Regina resident Richard Baron was supposed to get surgery this week — surgery that would have been the first step in his journey to treatment and recovery.
The 64-year-old was diagnosed with lung cancer on April 9, which has spread to his brain. The surgery his family was told he would have this week would have removed the tumour on his brain. Without the surgery, Baron cannot begin oncology treatments like chemotherapy.
The reason doctors gave for the postponement was Regina's over-capacity intensive care unit. Baron would need intensive care following the removal of his tumour, and the general hospital simply does not have the beds.
On Friday, the provincial government said 52 people across the province are in intensive care due to COVID-19 — a new high during the pandemic.
Thirty-five of those ICU cases are in Regina.
Doctors told Baron's wife, Belinda Chorney, that the surgery would definitely no longer happen in April, but might be done in early May.
Ashleigh Woytuik, Baron and Chorney's daughter, says that hinges entirely on ICU bed availability.
"Usually in situations like this, when cancer has been discovered in one part of the body and spread to another, there is immediate treatment that is started, because the cancer is already in a progressive state," said Woytuik.
Baron has been prescribed anti-seizure medication and steroids to help with the area of his brain where the tumour is applying pressure. Woytuik says the steroids have helped with the swelling, but the tumour has an effect on Baron's short-term memory. He is not permitted to be left alone, as he is prone to wander off.
The surgery delay has been extremely hard on her father and her family, she says.
"It has had a great emotional impact on him. He's not sleeping very well at night ... just knowing that that is in his body, and there's not really being anything being done about it."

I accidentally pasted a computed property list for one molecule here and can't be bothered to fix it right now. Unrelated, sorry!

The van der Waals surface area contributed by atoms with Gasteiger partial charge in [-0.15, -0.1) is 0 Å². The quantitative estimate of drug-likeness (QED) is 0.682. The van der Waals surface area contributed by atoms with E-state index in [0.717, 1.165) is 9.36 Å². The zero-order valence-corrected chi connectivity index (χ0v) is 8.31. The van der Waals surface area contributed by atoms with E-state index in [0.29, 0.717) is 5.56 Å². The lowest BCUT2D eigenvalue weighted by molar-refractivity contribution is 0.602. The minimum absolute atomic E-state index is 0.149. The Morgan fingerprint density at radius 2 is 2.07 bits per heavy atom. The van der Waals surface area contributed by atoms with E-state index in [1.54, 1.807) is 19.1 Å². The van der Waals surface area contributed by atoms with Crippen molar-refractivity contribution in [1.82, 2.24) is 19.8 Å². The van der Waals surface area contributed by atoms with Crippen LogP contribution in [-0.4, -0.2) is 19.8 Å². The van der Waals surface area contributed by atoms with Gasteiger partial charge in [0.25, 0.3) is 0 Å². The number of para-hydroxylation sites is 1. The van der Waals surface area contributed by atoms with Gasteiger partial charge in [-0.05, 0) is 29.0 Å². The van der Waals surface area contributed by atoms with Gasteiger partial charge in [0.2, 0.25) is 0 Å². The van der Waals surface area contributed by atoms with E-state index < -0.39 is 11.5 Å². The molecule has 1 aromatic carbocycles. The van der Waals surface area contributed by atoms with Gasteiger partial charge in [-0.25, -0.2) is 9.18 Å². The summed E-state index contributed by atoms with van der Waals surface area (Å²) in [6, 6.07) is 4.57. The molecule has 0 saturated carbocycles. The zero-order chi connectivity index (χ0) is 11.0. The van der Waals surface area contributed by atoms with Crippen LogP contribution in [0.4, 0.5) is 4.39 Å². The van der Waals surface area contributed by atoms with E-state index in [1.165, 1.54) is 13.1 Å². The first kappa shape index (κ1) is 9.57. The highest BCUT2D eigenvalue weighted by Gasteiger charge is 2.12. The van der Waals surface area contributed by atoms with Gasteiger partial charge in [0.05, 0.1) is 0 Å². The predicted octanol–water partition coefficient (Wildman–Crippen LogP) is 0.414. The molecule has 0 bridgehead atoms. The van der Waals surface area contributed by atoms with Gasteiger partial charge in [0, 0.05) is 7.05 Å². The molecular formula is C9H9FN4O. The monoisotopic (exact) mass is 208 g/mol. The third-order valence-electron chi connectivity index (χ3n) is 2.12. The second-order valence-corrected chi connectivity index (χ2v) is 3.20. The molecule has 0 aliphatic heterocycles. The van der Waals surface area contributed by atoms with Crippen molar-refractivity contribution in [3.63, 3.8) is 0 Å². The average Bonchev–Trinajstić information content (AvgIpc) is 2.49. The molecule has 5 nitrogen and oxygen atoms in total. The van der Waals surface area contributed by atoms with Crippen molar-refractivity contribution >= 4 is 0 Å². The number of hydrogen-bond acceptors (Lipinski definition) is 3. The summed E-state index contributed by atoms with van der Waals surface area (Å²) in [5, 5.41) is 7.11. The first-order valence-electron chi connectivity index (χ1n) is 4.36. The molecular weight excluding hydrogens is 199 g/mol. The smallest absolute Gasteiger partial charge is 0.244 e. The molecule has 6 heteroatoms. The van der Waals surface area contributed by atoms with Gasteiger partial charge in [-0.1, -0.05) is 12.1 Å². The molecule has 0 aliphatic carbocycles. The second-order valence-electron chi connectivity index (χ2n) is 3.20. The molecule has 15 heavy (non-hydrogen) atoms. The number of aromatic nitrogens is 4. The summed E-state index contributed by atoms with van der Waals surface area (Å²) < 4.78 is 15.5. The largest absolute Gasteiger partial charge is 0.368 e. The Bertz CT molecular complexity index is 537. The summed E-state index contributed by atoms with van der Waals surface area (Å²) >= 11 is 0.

Meanwhile, Chorney is Baron's primary caregiver. She has been on sick leave in order to care for her husband, but will soon need to go on benefits, says Woytuik.
"The sooner that this surgery happens, the sooner that my mom can also get funds set in place to be able to look after my dad."
'This is stretching us'
Vicki Mowat, the health critic for the Opposition NDP, brought Baron's case up in the legislature on Friday, calling on the health minister to meet with the family and help.
"Richard and his family are suffering because this government let COVID-19 run wild. The least the minister could do is commit to spending some time to talk to them, listen to them, and help to sort out their situation," Mowat said.
"Richard Baron is just one example of many people who rely on the health system who are facing cancellations and dangerous delays in care."
Minister of Health Paul Merriman said that the province does not deal directly with families in these types of cases, but rather it is up to the health-care workers to to triage patients — deciding who can get care now, and who cannot.
The province has a surge plan to provide lower-acuity care in field hospitals if Saskatchewan hospitals are overrun due to COVID-19. But there is no plan for patients like Baron who need intensive care.
"We are working with our health-care providers to make sure that we are performing the maximum amount of surgeries and the maximum amount of normal programming that we have within our health-care system while we are battling COVID," Merriman said.
"This is stretching us. This is stretching our health-care workers and ... we're very lucky in this province that we have the dedication of the health workers to be able to do this."
Lack of precautionary measures
Woytuik says she knows her family is not the first to experience acute-care delays due to COVID-19, and she won't be the last.
"If we knew that COVID had the risk of running so rampant and filling up our ICU beds, why was there not more precautionary measures — like [NDP Leader] Ryan Meili has been calling for this entire time — to increase ICU capacity and to make sure that there is bed availability that is not COVID-related?" said Woytuik.
"We've been dealing with COVID for over a year now, and it doesn't feel like there's been anything done that has actually helped the people that are facing situations like this."
Woytuik says she wants the province to put faces to the families dealing with the stressed Saskatchewan health-care system, not think of them as statistics.
"My dad is not just a number. He's the father. He's a husband. He's a grandfather to my children. He's a brother.
"His life matters to me and my family, even if his life is not impacting those who are making decisions around COVID."